From Wikipedia
Read more on American-Rails.com

Road Name History:
The Illinois Central Railroad (reporting mark IC), sometimes called the Main Line of Mid-America, was a railroad in the central United States, with its primary routes connecting Chicago, Illinois, with New Orleans, Louisiana, and Mobile, Alabama. A line also connected Chicago with Sioux City, Iowa (1870). There was a significant branch to Omaha, Nebraska (1899), west of Fort Dodge, Iowa, and another branch reaching Sioux Falls, South Dakota (1877), starting from Cherokee, Iowa. The Sioux Falls branch has been abandoned in its entirety.

The IC is one of the early Class I railroads in the US. Its roots go back to abortive attempts by the Illinois General Assembly to charter a railroad linking the northern and southern parts of the state of Illinois. In 1850 U.S. President Millard Fillmore signed a land grant for the construction of the railroad, making the Illinois Central the first land-grant railroad in the United States.

The Illinois Central was chartered by the Illinois General Assembly on February 10, 1851. Senator Stephen Douglas and later President Abraham Lincoln were both Illinois Central men who lobbied for it. Douglas owned land near the terminal in Chicago. Lincoln was a lawyer for the railroad. Upon its completion in 1856 the IC was the longest railroad in the world. Its main line went from Cairo, Illinois, at the southern tip of the state, to Galena, in the northwest corner. A branch line went from Centralia, (named for the railroad) to the rapidly growing city of Chicago. In Chicago its tracks were laid along the shore of Lake Michigan and on an offshore causeway downtown, but land-filling and natural deposition have moved the present-day shore to the east.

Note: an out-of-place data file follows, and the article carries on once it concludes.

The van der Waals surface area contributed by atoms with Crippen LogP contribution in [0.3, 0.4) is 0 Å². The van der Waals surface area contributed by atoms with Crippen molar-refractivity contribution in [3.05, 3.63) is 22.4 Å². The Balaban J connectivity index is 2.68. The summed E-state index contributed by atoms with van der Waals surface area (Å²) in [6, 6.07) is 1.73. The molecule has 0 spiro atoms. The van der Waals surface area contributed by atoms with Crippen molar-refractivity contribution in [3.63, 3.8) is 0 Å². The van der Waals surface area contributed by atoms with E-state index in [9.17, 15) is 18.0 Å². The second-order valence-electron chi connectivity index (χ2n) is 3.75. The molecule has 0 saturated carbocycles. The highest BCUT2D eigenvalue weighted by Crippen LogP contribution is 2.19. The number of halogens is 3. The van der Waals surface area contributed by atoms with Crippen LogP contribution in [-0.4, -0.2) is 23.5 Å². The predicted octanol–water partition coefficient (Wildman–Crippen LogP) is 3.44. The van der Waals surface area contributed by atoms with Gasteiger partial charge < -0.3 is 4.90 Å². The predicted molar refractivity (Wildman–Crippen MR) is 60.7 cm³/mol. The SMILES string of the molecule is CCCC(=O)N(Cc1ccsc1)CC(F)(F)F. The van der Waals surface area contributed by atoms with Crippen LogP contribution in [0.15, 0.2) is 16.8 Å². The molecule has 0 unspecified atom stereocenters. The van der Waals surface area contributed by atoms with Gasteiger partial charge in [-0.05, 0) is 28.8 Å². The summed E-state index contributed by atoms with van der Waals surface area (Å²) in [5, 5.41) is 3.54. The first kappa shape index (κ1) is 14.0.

In 1867 the Illinois Central extended its track into Iowa, and during the 1870s and 1880s the IC acquired and expanded railroads in the southern United States. IC lines crisscrossed the state of Mississippi and went as far as New Orleans, Louisiana, to the south and Louisville, Kentucky, in the east. In the 1880s, northern lines were built to Dodgeville, Wisconsin, Sioux Falls, South Dakota, and Omaha, Nebraska. Further expansion continued into the early twentieth century.